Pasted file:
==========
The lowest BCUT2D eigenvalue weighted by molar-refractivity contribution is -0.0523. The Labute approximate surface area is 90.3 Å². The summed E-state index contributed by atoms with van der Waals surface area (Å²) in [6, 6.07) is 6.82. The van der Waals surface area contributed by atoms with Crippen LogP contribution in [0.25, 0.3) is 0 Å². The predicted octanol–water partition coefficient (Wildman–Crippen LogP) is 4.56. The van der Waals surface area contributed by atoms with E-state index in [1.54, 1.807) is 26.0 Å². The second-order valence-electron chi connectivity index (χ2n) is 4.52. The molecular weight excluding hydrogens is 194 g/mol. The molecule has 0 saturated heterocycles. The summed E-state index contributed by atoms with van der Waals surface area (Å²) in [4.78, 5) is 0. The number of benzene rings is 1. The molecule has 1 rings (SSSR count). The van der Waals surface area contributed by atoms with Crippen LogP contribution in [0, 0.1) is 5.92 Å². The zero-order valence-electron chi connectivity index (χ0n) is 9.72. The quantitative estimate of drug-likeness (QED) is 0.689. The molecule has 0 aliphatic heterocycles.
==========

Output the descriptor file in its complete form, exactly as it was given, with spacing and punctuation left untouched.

The lowest BCUT2D eigenvalue weighted by molar-refractivity contribution is -0.0523. The Labute approximate surface area is 90.3 Å². The summed E-state index contributed by atoms with van der Waals surface area (Å²) in [6, 6.07) is 6.82. The van der Waals surface area contributed by atoms with Crippen LogP contribution in [0.25, 0.3) is 0 Å². The predicted octanol–water partition coefficient (Wildman–Crippen LogP) is 4.56. The van der Waals surface area contributed by atoms with E-state index in [1.54, 1.807) is 26.0 Å². The second-order valence-electron chi connectivity index (χ2n) is 4.52. The molecular weight excluding hydrogens is 194 g/mol. The molecule has 0 saturated heterocycles. The summed E-state index contributed by atoms with van der Waals surface area (Å²) in [4.78, 5) is 0. The number of benzene rings is 1. The molecule has 1 rings (SSSR count). The van der Waals surface area contributed by atoms with Crippen LogP contribution in [0, 0.1) is 5.92 Å². The zero-order valence-electron chi connectivity index (χ0n) is 9.72. The quantitative estimate of drug-likeness (QED) is 0.689. The molecule has 0 aliphatic heterocycles.